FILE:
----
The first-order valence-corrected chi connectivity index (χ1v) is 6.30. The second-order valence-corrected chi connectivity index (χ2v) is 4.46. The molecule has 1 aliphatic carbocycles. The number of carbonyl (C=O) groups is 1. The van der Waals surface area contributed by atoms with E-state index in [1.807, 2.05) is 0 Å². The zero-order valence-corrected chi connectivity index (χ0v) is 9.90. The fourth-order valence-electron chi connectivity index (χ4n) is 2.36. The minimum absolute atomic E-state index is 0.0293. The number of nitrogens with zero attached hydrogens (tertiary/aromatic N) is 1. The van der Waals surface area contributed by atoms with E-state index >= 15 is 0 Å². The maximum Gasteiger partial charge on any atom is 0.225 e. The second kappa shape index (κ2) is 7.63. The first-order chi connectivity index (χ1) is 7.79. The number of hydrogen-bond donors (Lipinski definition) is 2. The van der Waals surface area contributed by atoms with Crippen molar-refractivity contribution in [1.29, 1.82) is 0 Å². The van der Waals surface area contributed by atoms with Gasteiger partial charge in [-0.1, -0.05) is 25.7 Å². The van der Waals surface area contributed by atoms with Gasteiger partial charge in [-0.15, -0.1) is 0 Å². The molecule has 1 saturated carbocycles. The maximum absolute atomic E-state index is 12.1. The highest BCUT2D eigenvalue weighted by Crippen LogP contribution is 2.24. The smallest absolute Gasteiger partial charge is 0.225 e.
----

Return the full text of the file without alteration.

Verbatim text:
The first-order valence-corrected chi connectivity index (χ1v) is 6.30. The second-order valence-corrected chi connectivity index (χ2v) is 4.46. The molecule has 1 aliphatic carbocycles. The number of carbonyl (C=O) groups is 1. The van der Waals surface area contributed by atoms with E-state index in [1.807, 2.05) is 0 Å². The zero-order valence-corrected chi connectivity index (χ0v) is 9.90. The fourth-order valence-electron chi connectivity index (χ4n) is 2.36. The minimum absolute atomic E-state index is 0.0293. The number of nitrogens with zero attached hydrogens (tertiary/aromatic N) is 1. The van der Waals surface area contributed by atoms with E-state index >= 15 is 0 Å². The maximum Gasteiger partial charge on any atom is 0.225 e. The second kappa shape index (κ2) is 7.63. The first-order chi connectivity index (χ1) is 7.79. The number of hydrogen-bond donors (Lipinski definition) is 2. The van der Waals surface area contributed by atoms with Crippen molar-refractivity contribution in [1.29, 1.82) is 0 Å². The van der Waals surface area contributed by atoms with Gasteiger partial charge in [-0.1, -0.05) is 25.7 Å². The van der Waals surface area contributed by atoms with Gasteiger partial charge in [-0.15, -0.1) is 0 Å². The molecule has 1 saturated carbocycles. The maximum absolute atomic E-state index is 12.1. The highest BCUT2D eigenvalue weighted by Crippen LogP contribution is 2.24. The smallest absolute Gasteiger partial charge is 0.225 e.